Sailing on the cool and bright clear waters
There's lots of those friendly people
Showin me ways to go
And I never want to lose your inspiration
Time for
a cool change...
I know that it's time
for a cool change
Now that my life
is so pre-arranged
I know that it's time
for a cool change
Well I was born in the sign of water
And it's there that I feel my best
The albatross and the whales
they are my brothers
It's kind of a special feeling
When you're out on the sea alone
Starin' at the full moon
like a lover
Time for
a cool change...
I know that it's time
for a cool change
Now that my life
is so prearranged
I know that it's time
for a cool change
Well I've never been romantic
And sometimes I don't care
I know it may sound selfish
But let me breathe the air
If there's one thing in my life that's missing
It's the time that I spend alone
Sailing on the cool and bright clear waters
It's kind of a special feeling
When you're out on the sea alone
Staring at the full moon like a lover
Time for
a cool change...
I know that it's time
for a cool change
Now that my life is so prearranged
I know that it's time
for a cool change



Tuesday, July 16, 2013

The filter of right and wrong


So this photo has nothing to do with my blog post except for the fact that I decided to write about this topic while hanging out at Sunset Beach.

The other day, Morgan needed to make a decision that was somewhat controversial for a 13 year old. It opened the way for a very good discussion on making decisions. I told her that she needed to learn to make good choices because she would be the one to live with the consequences, whether that consequence be good or bad.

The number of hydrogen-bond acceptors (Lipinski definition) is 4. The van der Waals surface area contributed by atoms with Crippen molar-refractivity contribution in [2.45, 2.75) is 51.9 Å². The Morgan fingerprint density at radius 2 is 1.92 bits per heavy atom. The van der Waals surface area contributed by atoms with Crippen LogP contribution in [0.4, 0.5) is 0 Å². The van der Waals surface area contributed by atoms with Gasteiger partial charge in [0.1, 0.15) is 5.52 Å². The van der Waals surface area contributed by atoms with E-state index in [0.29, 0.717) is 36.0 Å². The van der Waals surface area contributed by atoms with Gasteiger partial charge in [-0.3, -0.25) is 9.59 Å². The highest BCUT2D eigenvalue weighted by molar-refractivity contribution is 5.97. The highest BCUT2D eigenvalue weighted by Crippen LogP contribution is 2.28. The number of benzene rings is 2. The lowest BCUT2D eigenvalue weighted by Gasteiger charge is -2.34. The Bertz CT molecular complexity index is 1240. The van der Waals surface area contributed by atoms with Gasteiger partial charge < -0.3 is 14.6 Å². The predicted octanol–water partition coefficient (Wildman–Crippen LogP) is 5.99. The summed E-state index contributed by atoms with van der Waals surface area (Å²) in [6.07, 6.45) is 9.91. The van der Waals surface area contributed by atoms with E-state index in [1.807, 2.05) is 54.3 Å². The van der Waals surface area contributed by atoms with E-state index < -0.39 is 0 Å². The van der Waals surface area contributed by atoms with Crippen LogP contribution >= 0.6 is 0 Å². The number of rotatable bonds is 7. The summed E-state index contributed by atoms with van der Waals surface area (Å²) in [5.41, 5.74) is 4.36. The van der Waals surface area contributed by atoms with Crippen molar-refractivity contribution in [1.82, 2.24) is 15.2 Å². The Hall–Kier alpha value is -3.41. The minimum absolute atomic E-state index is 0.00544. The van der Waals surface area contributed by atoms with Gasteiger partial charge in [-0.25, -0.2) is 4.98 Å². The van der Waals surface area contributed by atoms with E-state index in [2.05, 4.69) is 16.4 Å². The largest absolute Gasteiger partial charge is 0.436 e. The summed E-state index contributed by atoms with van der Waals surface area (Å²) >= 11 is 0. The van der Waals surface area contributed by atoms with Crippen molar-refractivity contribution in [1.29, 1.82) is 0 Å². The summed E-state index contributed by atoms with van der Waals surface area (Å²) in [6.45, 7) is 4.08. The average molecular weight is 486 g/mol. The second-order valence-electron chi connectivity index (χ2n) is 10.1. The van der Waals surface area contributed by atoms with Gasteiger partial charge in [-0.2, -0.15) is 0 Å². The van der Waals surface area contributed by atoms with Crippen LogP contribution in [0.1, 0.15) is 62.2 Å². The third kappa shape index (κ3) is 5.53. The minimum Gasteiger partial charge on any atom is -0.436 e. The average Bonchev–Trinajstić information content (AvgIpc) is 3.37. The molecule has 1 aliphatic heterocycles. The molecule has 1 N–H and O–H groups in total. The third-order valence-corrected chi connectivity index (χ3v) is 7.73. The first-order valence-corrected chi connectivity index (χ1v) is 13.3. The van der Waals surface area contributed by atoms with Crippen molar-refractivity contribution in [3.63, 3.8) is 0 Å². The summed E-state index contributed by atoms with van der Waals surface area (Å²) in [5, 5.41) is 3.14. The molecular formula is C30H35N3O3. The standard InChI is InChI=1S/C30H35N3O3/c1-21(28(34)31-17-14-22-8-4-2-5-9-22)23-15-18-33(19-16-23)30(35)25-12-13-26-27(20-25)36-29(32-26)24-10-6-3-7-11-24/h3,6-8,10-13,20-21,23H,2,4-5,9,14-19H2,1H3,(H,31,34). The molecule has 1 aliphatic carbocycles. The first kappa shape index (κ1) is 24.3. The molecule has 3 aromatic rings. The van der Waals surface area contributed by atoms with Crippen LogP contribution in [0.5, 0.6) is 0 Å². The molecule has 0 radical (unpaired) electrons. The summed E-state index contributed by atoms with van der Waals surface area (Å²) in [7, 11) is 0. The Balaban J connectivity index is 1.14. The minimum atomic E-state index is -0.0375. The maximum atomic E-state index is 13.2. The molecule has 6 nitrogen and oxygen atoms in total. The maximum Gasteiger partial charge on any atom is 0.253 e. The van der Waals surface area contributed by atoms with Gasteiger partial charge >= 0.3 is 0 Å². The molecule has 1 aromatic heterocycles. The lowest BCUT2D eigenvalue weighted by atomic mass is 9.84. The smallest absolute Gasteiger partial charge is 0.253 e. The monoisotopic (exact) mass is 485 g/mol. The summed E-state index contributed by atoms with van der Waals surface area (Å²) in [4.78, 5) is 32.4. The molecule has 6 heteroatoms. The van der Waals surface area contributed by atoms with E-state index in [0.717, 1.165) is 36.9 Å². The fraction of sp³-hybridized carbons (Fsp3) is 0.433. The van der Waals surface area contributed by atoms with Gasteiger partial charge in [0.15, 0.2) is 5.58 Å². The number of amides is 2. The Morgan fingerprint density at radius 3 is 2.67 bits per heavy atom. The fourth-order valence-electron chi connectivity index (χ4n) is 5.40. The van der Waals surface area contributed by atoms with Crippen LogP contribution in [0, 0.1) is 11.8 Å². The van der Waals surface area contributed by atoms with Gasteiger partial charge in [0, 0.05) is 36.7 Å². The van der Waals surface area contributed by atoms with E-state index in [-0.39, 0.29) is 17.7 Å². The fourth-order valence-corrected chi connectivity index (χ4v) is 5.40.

And then we talked about running it through a "Decision Filter". There are three basic questions she needs to answer in her head when making any decision:

1. Is it something I don't want someone to know? 
If you're feeling the need to hide something, chances are, it's wrong (or you're wrong). Truth and transparency typically are owned by those making good and correct choices. If there's one thing I learned over the past few years, hiding anything is a horrible thing and serves no one.

2. Will it hurt me or someone else?
If the answer is yes, then obviously the choice is a bad one. 

3. If God were standing next to me (and He is), would I make the same choice?
If the answer is yes, you're probably on solid ground.